Fat Tire Biking in Door County
If you think biking is only a warm weather pursuit, then you’re missing out on all the fun that is fat tire biking.
These bikes feature large tires with low pressure which allow you to ride easily over roots, snow, rocks, and sand—places where normal bikes tires wouldn’t dare tread. Riders rip through single track, devour rocky terrain, or float over snow on these specialized off-road bikes with thick huge tires that remain light as a feather.
A fat bike is more appropriately called a fat tire bike and features tires that are at least 3.7 inches thick, which are inflated to just 10 psi or so to gain great traction, a smooth ride, and the ability to gobble up single track, snow, rocks, and many other obstacles that might prove perilous to other bikes.
You can take on much more difficult terrain more easily on a fat tire than on a traditional mountain bike. In fact, many long-time mountain bikers will tell you they ditched their mountain bike after experiencing a fat tire bike ride.
Where to Rent Bikes
A fat tire bike is a big investment on its own, so before you get your own, try it out by renting from Nor Door Sport & Cyclery in Fish Creek. The cycling specialty shop is located near the main entrance to Peninsula State Park, making it easy to rent bikes and gear to ride right away.
Take Sunset Trail or ride on the roads winding up and down the bluffs.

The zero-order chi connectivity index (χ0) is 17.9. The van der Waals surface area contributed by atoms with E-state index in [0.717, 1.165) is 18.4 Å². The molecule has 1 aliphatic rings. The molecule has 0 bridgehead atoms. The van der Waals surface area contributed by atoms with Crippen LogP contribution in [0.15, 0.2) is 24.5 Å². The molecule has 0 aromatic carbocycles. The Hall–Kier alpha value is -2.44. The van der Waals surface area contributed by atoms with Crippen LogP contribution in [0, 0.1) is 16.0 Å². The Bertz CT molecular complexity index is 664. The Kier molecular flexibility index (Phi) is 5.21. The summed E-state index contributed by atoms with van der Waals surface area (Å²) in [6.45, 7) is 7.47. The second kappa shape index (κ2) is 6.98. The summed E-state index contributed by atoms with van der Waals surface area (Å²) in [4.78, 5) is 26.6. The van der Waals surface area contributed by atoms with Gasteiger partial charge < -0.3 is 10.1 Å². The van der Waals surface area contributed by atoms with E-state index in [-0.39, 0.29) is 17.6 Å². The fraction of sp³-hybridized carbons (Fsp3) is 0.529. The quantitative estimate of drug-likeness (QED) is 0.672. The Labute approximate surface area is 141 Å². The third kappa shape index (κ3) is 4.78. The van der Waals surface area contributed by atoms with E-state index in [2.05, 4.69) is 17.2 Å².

If you forgot to pack your cold weather layers, stop into Bay Shore Outfitters or Ecology Sports to get the right fabrics and pieces to keep you shielded against the winter elements.
Where to Ride
In summer, you can ride a fat bike on any trail you would ride a mountain bike on.
Come winter, you can ride on the roads of Peninsula State Park as well as any roads that are groomed for snowmobiling. However, you can’t ride the fat bike on Sunset Trail when it’s groomed for snowmobiling.
Outside of Peninsula State Park, there are many winter riding opportunities around Door County. A favorite route includes the trails at Newport State Park, including a special fat bike trail loop. This trail is groomed in some sections, and offers about 5 miles of great trails in the state’s first designated wilderness park.
The combination of sand, mud, rock, and roots present on the mountain bike trails offer an ideal platform for fat bikes. Not to mention the promise of solitude and quiet that comes with venturing north of Ellison Bay.
In all state parks, trails are open to fat biking as long as they are not groomed for cross-country skiing. You may NOT ride fat bikes on snowmobile trails located outside the state parks at all.
Tips & Other Gear
- Invest in some shoe covers to keep out the wind and moisture and the same goes for a high quality pair of warm gloves.
- Keep the tire pressure around 10 psi to allow for a comfortable ride and good tired grip. Anything higher will cause the tires to slip.
- Stay seated while climbing. Standing up and taking your weight off the rear tire will cause you to lose traction, especially in wet snow or sand.
- If you’re of legal age, add a shot of alcohol to your water bottle to keep it from freezing and warm you up a bit.
- At the start of your ride expect to be cold—but don’t worry. As you work up a sweat you’ll be more than warm enough. Pack along good face coverage and pocket warmers in the case of really cold temperatures.
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